A recent study published in the journal “Ecotoxicology and Environmental Safety” questions whether people with multiple dental amalgam fillings experience an increase in mercury levels in their blood.
The American Dental Association (ADA) says it has examined the study and its findings and reaffirms its position that dental amalgam is a durable, safe and effective cavity-filling option.
The mercury levels cited in the study did not exceed a level that according to the National Academy of Sciences would be known to cause adverse health effects. Thus no conclusions about the safety of dental amalgam should be drawn from this study.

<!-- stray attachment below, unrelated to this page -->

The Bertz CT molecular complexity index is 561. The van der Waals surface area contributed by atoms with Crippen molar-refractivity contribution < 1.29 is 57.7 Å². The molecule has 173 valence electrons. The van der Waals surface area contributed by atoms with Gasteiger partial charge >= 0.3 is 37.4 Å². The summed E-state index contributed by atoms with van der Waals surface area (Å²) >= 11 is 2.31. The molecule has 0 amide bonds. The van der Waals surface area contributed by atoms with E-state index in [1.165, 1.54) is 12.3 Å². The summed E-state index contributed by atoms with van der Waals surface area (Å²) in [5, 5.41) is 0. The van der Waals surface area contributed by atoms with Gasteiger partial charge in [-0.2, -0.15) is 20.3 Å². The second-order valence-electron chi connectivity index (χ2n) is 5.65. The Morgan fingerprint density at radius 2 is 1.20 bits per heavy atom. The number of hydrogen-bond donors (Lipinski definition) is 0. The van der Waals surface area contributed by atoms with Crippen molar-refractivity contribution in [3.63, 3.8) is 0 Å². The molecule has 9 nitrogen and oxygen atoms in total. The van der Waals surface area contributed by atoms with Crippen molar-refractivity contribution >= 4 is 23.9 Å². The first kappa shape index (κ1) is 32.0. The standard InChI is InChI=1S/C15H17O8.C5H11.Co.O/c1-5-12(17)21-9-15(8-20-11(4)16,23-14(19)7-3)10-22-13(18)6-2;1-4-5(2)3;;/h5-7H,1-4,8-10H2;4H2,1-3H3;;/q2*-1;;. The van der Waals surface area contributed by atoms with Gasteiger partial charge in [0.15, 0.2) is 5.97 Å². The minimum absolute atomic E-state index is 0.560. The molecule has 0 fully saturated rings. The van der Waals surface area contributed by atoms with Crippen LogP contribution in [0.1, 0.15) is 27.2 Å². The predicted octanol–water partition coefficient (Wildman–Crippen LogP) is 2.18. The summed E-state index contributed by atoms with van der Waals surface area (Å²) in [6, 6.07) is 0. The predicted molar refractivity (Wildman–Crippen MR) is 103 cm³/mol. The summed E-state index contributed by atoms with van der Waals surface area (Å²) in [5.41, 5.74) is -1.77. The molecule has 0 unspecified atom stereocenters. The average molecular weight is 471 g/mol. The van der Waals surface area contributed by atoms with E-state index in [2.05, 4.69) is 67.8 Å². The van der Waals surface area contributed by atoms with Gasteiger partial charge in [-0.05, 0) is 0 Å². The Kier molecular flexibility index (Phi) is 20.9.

In addition, the study used data that included two different types of dental materials: composite, which does not contain mercury and dental amalgam, made from a combination of metals including silver, copper, tin and mercury. It is important to note that since the study does not differentiate between the two filling materials, the study’s findings may be prone to over-interpretation.
Dental amalgam has been studied and reviewed extensively by US public health agencies, and has a long-established record of safety and effectiveness, according to the ADA.
Patients should consult with their dentists to decide which filling material is best for them based on a number of factors, such as size and location of the cavity, patient history, cosmetic concerns and cost.